Speed post to let you know I’ve a new poem about EMDR therapy, published today on Fevers of the Mind.
I always know when my writing needs to take a back seat. My brain simply ceases to play ball. I grasp for words – and find them – but the fizzy excited feeling has faded. I’ve lost my oomph.
Now, this doesn’t mean I’m not writing. It means I have to turn my attention to being able to pay the bills – so my writing energy is spent on creating killer product descriptions, and beautiful web content. It’s still writing, I still enjoy it – but poetry is dormant. For now.
That said, I’ve a few pieces due to be published soon, in places like Sledgehammer, The Dawntreader and Streetcake, and they’re poems I’m really proud of. I’m also immensely pleased with the writing I’m producing for Spelt – it’s an honour to be part of this growing publication.
I’m very aware of how my style has grown over the last six months or so. I really believe in the work I’m submitting, and feel confident that they are worth reading. The need for approval ebbs and flows, of course – I’m putting my heart on a page but I feel my words are more authentic.
I’ve also realised what kind of creator I am. There are some who are market and money focused – a place I dipped into – and some who are not. This is encapsulated by an experience with a local artist who was just delighted to have found a home for a piece she’d done. This doesn’t mean she didn’t charge for her work – it means there was a genuine warmth and love for both the sketches and the recipient.
The whole experience was joyful. I have never been avaricious, and the times when I’ve been least happy have been if I try to force myself that way. I write for money, because it’s my living, but I create for the sheer love of creating, and because I have something to say. And that is when my work is at its best.
So is this a fallow period? Who knows – the warning signs that I’m pushing too hard are nipping at my ankles, and I’ve made the decision to withdraw from my York CLL course, just to recover a little breathing space. If I know myself at all, in a week or two I’ll get that naggy feeling (usually as I’m dropping to sleep) and the words will return.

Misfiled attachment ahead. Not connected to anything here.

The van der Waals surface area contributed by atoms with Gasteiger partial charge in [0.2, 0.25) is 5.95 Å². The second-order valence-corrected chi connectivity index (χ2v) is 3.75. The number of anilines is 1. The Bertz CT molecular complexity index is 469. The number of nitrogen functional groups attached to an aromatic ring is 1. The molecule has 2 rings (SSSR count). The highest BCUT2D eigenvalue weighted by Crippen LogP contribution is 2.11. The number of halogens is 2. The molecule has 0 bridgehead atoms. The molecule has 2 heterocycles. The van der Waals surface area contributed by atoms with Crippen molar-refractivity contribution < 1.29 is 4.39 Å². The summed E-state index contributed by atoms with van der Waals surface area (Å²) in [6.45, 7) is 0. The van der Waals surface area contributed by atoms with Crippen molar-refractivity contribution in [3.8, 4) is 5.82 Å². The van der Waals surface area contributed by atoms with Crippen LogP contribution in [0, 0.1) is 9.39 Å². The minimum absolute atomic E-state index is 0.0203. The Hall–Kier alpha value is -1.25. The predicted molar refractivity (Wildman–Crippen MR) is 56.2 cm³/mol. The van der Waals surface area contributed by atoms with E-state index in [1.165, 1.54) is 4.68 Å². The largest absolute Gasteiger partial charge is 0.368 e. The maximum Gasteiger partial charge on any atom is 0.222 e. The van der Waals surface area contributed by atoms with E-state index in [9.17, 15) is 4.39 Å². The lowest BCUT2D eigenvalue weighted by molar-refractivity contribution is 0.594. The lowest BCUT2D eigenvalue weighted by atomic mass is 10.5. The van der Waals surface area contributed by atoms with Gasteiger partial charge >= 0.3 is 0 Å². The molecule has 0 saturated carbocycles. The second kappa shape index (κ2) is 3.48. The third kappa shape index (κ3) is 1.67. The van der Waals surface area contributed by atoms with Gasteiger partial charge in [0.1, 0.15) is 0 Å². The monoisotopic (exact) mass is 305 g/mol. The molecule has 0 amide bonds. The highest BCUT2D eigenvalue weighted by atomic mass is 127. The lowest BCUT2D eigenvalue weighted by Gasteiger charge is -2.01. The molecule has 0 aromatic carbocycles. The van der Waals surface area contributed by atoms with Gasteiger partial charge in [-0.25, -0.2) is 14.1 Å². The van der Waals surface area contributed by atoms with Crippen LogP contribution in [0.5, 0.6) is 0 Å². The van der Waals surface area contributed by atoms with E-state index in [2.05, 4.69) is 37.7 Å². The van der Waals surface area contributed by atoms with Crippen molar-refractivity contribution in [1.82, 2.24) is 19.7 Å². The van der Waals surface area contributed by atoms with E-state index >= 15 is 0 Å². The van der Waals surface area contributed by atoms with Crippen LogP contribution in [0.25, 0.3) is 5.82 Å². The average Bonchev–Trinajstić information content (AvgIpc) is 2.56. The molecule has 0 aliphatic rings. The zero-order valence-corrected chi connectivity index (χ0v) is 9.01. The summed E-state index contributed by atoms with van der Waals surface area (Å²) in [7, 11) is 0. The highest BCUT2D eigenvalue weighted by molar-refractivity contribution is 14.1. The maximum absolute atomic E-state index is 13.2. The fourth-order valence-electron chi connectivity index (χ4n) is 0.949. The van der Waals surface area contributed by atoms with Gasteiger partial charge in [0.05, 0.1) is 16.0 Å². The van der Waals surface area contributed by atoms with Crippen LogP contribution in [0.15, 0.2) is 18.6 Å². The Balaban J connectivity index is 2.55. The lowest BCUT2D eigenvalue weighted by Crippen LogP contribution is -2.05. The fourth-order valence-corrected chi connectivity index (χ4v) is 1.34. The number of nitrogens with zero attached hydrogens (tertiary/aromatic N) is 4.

Thank you – your support and interest is invaluable to me.
Two posts in two days? What brings this flurry of blog based activity? I’ve had news! Happy news and I want to shout about it!
The first is having a piece accepted for a new lit mag called Sledgehammer. Having any work accepted is the most glorious feeling (and balances the gloom of having work declined) and this is no exception. The piece they’ve taken is a new poem too, which feels extra exciting. A new poem in a new magazine!
The second bit of news is seeing the proof copy of Spelt – my name is on the cover, and I could pinch myself. I’ve been close to giving up so many times, but I finally feel like I’ve found some kind of writerly home. I’m proud as punch, and going to spend an hour or two basking in the feeling of being part of something I really believe in.
So there we are. A spot of shameless showing off. Not the thing to do, but sometimes good things are worth shouting about.
This year has been one of my best. Ok, so that’s not entirely true – what I mean is, this year has been one of my best as a writer. I’ve been longlisted and shortlisted in several competitions, had various pieces published including one in actual print, which always feels super special, plus I’ve published an illustrated poetry zine. Compared to the gloom and despondency I felt about my work at the start of the year, I finish the year feeling positive – about writing at least- and I put it all down to poetry prompts.
Why do poetry prompts help ?
For me it works in two ways. Firstly, it’s the element of playfulness. A prompt kick starts my mind, starts the language and rhythm circling. It may not be a subject I like or would consider, but once I give the words time, often something good emerges. Often something terrible emerges too and that’s also cool. It’s all writing and it doesn’t all need to be seen.
I’ve learnt that I either write something super quick, like my shortlisted 100word poem/story for Lightbox Originals winter competition, or I need to spend several weeks thinking, tweaking, revising. I guess this is true for most writers. I think the greatest thing that working with poetry prompts has given me is a sense of fun and possibility. I love writing again in a way that seemed impossible at the beginning of the year.
Where do all these poetry prompts come from?
Ah now this is my secret weapon. If you follow my blog, you’ll know I’ve taken several “prompt a day” courses, created and run by Wendy Pratt. It’s a simple idea with immense results. I benefit from the discipline of daily prompts. I also benefit form being part of a very kind online writing group that’s associated with each course. I’m not a great group person, but I’ve felt welcome, safe, and confident enough to share my work and seek feedback.